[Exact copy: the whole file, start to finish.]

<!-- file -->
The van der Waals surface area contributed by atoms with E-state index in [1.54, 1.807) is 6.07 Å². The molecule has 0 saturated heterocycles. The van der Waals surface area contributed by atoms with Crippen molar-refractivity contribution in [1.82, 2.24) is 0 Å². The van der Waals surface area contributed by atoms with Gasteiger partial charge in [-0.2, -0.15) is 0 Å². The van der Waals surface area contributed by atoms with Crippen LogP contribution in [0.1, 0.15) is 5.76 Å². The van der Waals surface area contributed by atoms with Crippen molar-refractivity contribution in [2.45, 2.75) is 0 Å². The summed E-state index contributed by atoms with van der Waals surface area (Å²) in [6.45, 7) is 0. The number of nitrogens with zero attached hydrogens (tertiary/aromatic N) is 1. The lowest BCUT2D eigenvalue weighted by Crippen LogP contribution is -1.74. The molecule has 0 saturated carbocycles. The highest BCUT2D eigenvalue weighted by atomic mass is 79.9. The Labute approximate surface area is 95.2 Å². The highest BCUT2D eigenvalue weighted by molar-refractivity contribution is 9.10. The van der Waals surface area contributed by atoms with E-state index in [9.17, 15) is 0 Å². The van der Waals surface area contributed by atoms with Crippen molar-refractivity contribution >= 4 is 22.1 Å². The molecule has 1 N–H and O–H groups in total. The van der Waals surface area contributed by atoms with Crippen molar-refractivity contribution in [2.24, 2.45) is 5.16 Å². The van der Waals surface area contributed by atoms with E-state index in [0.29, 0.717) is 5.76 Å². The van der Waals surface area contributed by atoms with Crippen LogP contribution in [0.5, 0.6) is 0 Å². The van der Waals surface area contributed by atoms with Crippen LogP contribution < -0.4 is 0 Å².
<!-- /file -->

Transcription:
The van der Waals surface area contributed by atoms with E-state index in [1.54, 1.807) is 6.07 Å². The molecule has 0 saturated heterocycles. The van der Waals surface area contributed by atoms with Crippen molar-refractivity contribution in [1.82, 2.24) is 0 Å². The van der Waals surface area contributed by atoms with Gasteiger partial charge in [-0.2, -0.15) is 0 Å². The van der Waals surface area contributed by atoms with Crippen LogP contribution in [0.1, 0.15) is 5.76 Å². The van der Waals surface area contributed by atoms with Crippen molar-refractivity contribution in [2.45, 2.75) is 0 Å². The summed E-state index contributed by atoms with van der Waals surface area (Å²) in [6.45, 7) is 0. The number of nitrogens with zero attached hydrogens (tertiary/aromatic N) is 1. The lowest BCUT2D eigenvalue weighted by Crippen LogP contribution is -1.74. The molecule has 0 saturated carbocycles. The highest BCUT2D eigenvalue weighted by atomic mass is 79.9. The Labute approximate surface area is 95.2 Å². The highest BCUT2D eigenvalue weighted by molar-refractivity contribution is 9.10. The van der Waals surface area contributed by atoms with E-state index in [9.17, 15) is 0 Å². The van der Waals surface area contributed by atoms with Crippen molar-refractivity contribution >= 4 is 22.1 Å². The molecule has 1 N–H and O–H groups in total. The van der Waals surface area contributed by atoms with Crippen molar-refractivity contribution in [2.24, 2.45) is 5.16 Å². The van der Waals surface area contributed by atoms with E-state index in [0.29, 0.717) is 5.76 Å². The van der Waals surface area contributed by atoms with Crippen LogP contribution in [0.5, 0.6) is 0 Å². The van der Waals surface area contributed by atoms with Crippen LogP contribution < -0.4 is 0 Å².